A little before 2000, Disney began to phase out its animated movie musicals. It wasn’t that people stopped wanting enchantment at the movie theater, but rather a cold, hard fiscal decision: the films continued to gross less and less and newer ideas for family entertainment were capturing audience attention and dollars.
Undoubtedly, however, Disney wanted back into the musical business, to create a nostalgia market and perhaps re-create the golden years of the early ’90s. After the traditionally animated “Princess and the Frog” failed to revitalize business for classic fairy tales, Disney took to the story of “Rapunzel” and gave it a modern twist, calling it “Tangled” and giving in to CGI entirely. Here, it seemed, was the formula for fairy tales in the 21st Century.
Confident in its success, Disney took another classic tale in Hans Christian Andersen’s “The Snow Queen” and slapped an adjective title on it to give it a contemporary feel. “Frozen,” however, throws ever further back to fairy tale musicals than “Tangled,” which tiptoed back into the lyric-laden waters with some help from legendary songster Alan Menken. With “Frozen,” Disney has definitely let itself go (yes, that’s a pun on the film’s biggest track) with a film full of magic and princes and princesses and musical numbers.
Anyone who grew up in Disney’s animated prime or simply recalls it fondly will feel instant kinship with “Frozen” and its dainty, fair-skinned, doe-eyed heroines, charming heroes and beloved animal companions, coming together in a story of family, adventure, danger, betrayal and true love.
Princess sisters Anna (Kristen Bell) and Elsa (Idina Menzel) shared a close bond as children, but when Elsa’s magical frozen touch nearly took Anna’s life, their parents — the king and queen — vow to isolate and Elsa to control her powers. They also wipe Anna’s memory of her sister’s magic, so she grows up wondering why Elsa has shut her out. When Elsa comes of age to inherit the throne, the castle finally opens its doors, but Elsa loses control of her powers during the coronation and an eternal frost sets over the entire Scandinavian kingdom of Arendelle. Terrified of what she can do, Elsa banishes herself to the mountains and its up to Anna to find her and a solution to her frozen enchantment.
Anna comes in a similar mold to Rapunzel, the beautiful heroine who is a little clumsy and awkward but also wacky and exuberant. She fawns over Prince Hans (Santino Fontana), whom she meets at the coronation and falls for quickly, but she’s otherwise full of self- determination and bravery. Elsa is more poised and pragmatic, until she sings the aforementioned “Let It Go” and embraces her abilities.
The heart of “Frozen” is a story of sisterly love and dedication, as well as finding one’s courage in the face of great fear, but it of course has all the trappings of a contemporary family film. Disney pulled a good deal of misdirection in the marketing, highlighting Olaf the living snowman (Josh Gad) and the wintery adventure of Anna and her escorts, the ice peddler Kristoff (Jonathan Groff) and his trusty reindeer, Sven. Absent was any hint of a mushy love story and singing. But even the commercial ploys of the film surpass expectations. Olaf, for example, is unlike any comic relief character in an animated film that you could think of. He has some running physical gags such as his carrot nose and how his body moves independent of his head, but Gad gives him a completely different sense of humor — some combination of wide-eyed wonder, witty observational humor, cluelessness and more. You can see the influence of screenwriter Jennifer Lee (“Wreck-It Wralph”) in some of the film’s humor for sure.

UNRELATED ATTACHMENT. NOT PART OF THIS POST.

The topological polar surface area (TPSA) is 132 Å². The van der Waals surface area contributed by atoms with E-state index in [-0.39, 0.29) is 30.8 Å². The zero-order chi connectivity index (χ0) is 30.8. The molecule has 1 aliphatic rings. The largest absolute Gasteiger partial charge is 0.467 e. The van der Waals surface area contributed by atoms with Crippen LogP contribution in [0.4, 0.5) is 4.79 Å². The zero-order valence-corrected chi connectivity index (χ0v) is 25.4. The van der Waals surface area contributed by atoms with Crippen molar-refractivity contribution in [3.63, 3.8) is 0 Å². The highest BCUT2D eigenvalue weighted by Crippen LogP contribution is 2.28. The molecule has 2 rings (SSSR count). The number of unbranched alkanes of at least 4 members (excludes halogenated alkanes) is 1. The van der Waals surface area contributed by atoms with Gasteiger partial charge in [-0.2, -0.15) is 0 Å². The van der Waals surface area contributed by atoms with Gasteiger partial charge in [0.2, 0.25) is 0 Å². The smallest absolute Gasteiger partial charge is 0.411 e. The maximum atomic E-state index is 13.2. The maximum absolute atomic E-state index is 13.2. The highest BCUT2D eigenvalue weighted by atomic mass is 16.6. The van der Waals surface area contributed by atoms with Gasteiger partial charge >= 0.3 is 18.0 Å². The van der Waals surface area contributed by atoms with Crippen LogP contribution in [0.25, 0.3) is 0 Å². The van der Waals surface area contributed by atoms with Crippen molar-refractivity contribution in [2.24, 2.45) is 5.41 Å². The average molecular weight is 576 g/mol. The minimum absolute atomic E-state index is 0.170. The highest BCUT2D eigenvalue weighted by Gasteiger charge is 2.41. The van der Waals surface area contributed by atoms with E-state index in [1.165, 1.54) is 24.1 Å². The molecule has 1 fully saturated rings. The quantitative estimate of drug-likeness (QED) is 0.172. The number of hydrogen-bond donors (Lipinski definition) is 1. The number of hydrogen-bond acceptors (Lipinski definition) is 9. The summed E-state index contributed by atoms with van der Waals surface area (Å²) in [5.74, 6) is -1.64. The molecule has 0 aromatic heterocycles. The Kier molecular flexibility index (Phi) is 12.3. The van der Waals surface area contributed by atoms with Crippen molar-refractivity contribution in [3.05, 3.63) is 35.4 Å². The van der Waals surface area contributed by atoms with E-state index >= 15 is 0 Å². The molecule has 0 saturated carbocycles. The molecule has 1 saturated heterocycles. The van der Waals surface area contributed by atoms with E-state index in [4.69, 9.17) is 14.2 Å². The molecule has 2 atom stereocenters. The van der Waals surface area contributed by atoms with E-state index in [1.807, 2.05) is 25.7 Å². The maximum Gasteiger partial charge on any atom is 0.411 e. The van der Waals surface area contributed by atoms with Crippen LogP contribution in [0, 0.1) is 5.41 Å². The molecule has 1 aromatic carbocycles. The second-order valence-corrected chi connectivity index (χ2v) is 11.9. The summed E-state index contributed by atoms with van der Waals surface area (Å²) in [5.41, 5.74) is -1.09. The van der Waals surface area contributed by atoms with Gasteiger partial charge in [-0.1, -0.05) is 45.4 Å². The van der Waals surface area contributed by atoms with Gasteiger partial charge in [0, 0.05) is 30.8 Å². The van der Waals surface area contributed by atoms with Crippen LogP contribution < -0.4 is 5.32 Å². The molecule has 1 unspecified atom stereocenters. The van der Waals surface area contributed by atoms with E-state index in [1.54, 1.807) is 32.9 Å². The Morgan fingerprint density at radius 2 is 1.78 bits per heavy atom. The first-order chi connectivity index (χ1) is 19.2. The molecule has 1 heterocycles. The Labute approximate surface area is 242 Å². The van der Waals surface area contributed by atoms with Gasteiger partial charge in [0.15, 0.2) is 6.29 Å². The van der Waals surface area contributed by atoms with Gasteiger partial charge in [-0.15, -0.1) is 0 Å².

Lee co-directed with Chris Buck (“Surf’s Up,” Disney’s “Tarzan”), who knows his stuff in terms of making action-oriented, environmental digital animation. There’s lots visually going on in the film between the ice powers and snow-covered action sequences, all of which look exceptional.
“Frozen” does seem to walk a line in the story in terms of being cliché and defying convention. A lot of plot points and outcomes are predictable in spite of a few small twists and the characters, especially Kristoff and Sven, are a little formulaic, with brief moments of originality. On the other hand, for example, there’s not a clear, malevolent villain in this movie. There are bad characters, but Disney almost always establishes an evil figurehead. In “Frozen,” much of the conflict comes from the characters’ fear and how this magic is keeping everyone from being happily ever after. At least that’s different.
The original songs from “Book of Mormon” composer Robert Lopez and wife Kristen Anderson-Lopez don’t rival the Menken glory days, but they do go for that style in a few instances (“Do You Want to Build a Snowman?”, “For the First Time in Forever”) in addition to some more modern-sounding Broadway-style tracks (“Love Is An Open Door,” “Let It Go”). In terms of where the songs go structurally, a few feel more like interruptions than positive additions, but it’s fair to allow some time for Disney to get back in the musical swing of things.
Disney has taken a big step forward in making its musical fairy tale brand relevant in the digital age with “Frozen,” and though they should exercise a bit of caution before stepping on the accelerator with these kinds of projects, there’s no question we could all use this kind of enchantment a bit more regularly.
- Directed by Chris Buck and Jennifer Lee
- Written by Jennifer Lee, Chris Buck, Shane Morris, Hans Christian Andersen
- Starring: (voices) Kristen Bell, Idina Menzel, Jonathan Groff, Josh Gad